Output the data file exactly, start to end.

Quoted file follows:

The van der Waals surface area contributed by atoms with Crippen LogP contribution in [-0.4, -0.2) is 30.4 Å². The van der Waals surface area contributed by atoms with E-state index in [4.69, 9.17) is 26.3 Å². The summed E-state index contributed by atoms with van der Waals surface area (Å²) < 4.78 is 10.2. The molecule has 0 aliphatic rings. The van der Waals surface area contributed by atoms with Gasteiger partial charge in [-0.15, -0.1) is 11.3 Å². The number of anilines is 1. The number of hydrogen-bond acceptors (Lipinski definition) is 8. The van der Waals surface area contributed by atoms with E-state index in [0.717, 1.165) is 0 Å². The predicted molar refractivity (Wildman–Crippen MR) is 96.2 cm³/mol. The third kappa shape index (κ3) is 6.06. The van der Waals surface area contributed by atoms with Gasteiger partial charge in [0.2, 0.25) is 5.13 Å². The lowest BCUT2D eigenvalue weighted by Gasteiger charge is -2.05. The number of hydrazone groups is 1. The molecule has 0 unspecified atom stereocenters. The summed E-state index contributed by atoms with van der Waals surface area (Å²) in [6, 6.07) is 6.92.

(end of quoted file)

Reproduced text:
The van der Waals surface area contributed by atoms with Crippen LogP contribution in [-0.4, -0.2) is 30.4 Å². The van der Waals surface area contributed by atoms with E-state index in [4.69, 9.17) is 26.3 Å². The summed E-state index contributed by atoms with van der Waals surface area (Å²) < 4.78 is 10.2. The molecule has 0 aliphatic rings. The van der Waals surface area contributed by atoms with Gasteiger partial charge in [-0.15, -0.1) is 11.3 Å². The number of anilines is 1. The number of hydrogen-bond acceptors (Lipinski definition) is 8. The van der Waals surface area contributed by atoms with E-state index in [0.717, 1.165) is 0 Å². The predicted molar refractivity (Wildman–Crippen MR) is 96.2 cm³/mol. The third kappa shape index (κ3) is 6.06. The van der Waals surface area contributed by atoms with Gasteiger partial charge in [0.2, 0.25) is 5.13 Å². The lowest BCUT2D eigenvalue weighted by Gasteiger charge is -2.05. The number of hydrazone groups is 1. The molecule has 0 unspecified atom stereocenters. The summed E-state index contributed by atoms with van der Waals surface area (Å²) in [6, 6.07) is 6.92.